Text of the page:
Along with running my law practice, there are other things that I do in my spare time. Believe it or not.
To name a few, I am on the Board of Directors of the Fishtown Neighbors Association (FNA), along with the FNA Zoning Committee. FNA is the registered community organization (RCO) for my neighborhood, meaning that we are responsible for providing community input to various legal bodies about proposed development. I also serve on the Board of Directors for the Fishtown Area Business Association (FABA), which is the entity responsible for representing the interests of business owners in the Fishtown, East Kensington, and Old Richmond areas of town. Sometimes my involvement in these organizations involves real legal work, like when I represented a few neighbors in an effort to save historic Kensington bank buildings, which was successful.
I’m also active with the Pennsylvania Bar Association. Specifically, I serve on the Federal Practice Committee, Unauthorized Practice of Law Committee, and the Civil and Equal Rights Committee. Through these committees, we as a bar association take positions on various legal issues and proposed legislation.
This week has been crazy. It looked like this:
Monday: Confer with FNA Board to discuss PTSSD grant, which involves a significant amount of money coming into the neighborhood for civic projects
Tuesday: 6:30pm – 9:00pm – Hosted an FNA Zoning community meeting to take a vote by the neighbors on a large scale residential development proposal.
Wednesday: 12:00pm – 5:30pm – Testified before the Zoning Board of Adjustment on behalf of FNA about proposed development along the Delaware Avenue Waterfront (the largest development ever proposed in Philadelphia), and its impact on the Fishtown neighborhood.
6:30pm – 9:00pm: Hosted a Fishtown Area Business Association meeting, which was attended by over 60 local business owners to discuss happenings in the neighborhood (and drink a few beers).
Thursday: Attend FNA General Membership Meeting to discuss happenings in the neighborhood with the community, including all of the things that happened earlier in the week.
Friday: Quizzo in my local watering hole, Luke’s Bar.
Saturday: 1:00pm – 3:00pm – Station table at the Trenton Ave Arts Festival for FNA.
In the interim, I am also volunteering for the PA Bar Association’s Federal Practice Committee to discuss and take a position on proposed amendments to the Federal Rules of Procedure. Oh, and I am getting inducted into the First Amendment Lawyer’s Association this summer thanks to Marc Randazza. (along with some other big news I’ll save for July).
Keep in mind none of this is paid. I haven’t been home until after 9pm every single day this week. I even missed my favorite TV show, NBC’s Revolution. (thankfully the new episode is available online).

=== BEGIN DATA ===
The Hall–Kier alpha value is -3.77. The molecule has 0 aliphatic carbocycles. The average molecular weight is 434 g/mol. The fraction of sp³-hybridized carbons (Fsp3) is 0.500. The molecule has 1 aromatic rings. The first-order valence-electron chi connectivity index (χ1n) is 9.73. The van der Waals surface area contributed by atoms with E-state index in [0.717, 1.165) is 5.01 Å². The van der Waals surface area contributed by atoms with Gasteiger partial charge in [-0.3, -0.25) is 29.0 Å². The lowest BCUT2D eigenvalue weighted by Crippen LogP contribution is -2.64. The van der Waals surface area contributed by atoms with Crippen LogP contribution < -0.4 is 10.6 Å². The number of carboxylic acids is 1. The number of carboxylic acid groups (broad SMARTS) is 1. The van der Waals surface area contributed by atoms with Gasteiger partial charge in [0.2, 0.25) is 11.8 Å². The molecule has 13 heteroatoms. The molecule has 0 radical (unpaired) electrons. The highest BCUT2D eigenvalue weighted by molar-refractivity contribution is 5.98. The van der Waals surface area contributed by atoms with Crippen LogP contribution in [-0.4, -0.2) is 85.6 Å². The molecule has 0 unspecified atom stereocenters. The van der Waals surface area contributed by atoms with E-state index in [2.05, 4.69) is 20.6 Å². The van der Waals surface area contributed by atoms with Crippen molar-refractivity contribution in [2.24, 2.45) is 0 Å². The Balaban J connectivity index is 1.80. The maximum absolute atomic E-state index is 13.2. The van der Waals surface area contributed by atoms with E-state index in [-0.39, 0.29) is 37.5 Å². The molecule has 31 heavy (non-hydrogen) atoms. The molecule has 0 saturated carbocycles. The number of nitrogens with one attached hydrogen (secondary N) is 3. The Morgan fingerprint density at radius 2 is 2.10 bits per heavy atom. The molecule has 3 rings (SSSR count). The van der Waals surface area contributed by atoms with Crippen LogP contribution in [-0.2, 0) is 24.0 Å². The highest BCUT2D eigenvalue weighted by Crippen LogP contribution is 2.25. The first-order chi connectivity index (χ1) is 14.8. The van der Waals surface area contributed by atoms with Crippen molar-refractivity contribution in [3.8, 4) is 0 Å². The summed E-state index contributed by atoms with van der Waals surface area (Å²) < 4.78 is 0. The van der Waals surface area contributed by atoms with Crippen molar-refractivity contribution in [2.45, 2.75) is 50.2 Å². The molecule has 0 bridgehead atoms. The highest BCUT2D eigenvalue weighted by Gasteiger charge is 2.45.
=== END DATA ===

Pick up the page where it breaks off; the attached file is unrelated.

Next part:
In the past week I have given out a significant amount of business cards, and we’ve already started getting calls from new potential clients. Oh, and between doing all this fun stuff, I have found time to do real, actual legal work and sign up new clients.
I’m not trying to grandstand here, but there are many opportunities to showcase yourself in your community. Like Eric Turkewitz wrote:
Being involved in the community isn’t a bad way to have people learn who you are and what you do while also providing muscle, brains or perhaps some financial support so that kids can, for example, take part in the national pastime. It’s the same approach used by generations of professionals and businesses of all stripes.
That’s right, this year’s winner of the best marketing technique is the same one I discussed back in 2010 when I got disgusted by all the marketeers pimping the “leads” they could get me for new cases from their attorney search services.
And oh, I know. Your parents lied to you when they told you more education guarantees more money. Then your law schools lied to you when they told you there are countless jobs, all of which pay a lot of money.
Now get over it.
You want specifics? Write an article for your bar association’s publication. Start a blog (this blog cost me nothing to start, and it costs me nothing to maintain). Ask the local newspaper if you can write an article about something legal related. Join your state or local bar association and get involved in a committee. Join a civic association or two. Coach Little League like Turkewitz does. Take on a case pro bono concerning an issue that is important to you. Show up to a business owner’s association meeting. If one doesn’t exist, consider creating one. Email a lawyer who focuses on a practice area you are interested and take them to lunch.
Anything you do that gets you in front of people and increases your network will increase the likelihood that people will think you’re someone worth paying attention to and hiring. This will help your job prospects, and prospects of picking up clients. You are more valuable to a potential employer if you’re someone people actually care about, and potential clients want to hire. It won’t happen overnight, though.
Admittedly, I can’t name anything specific that will get you a job. But to quote Scott Greenfield, there is one size fits all advice: no one will ever improve their lot by sitting on the couch in their parents’ basement, munching on Cheetos and playing Mortal Kombat, whining about their life and cursing others for their misery.
Or, there is always this: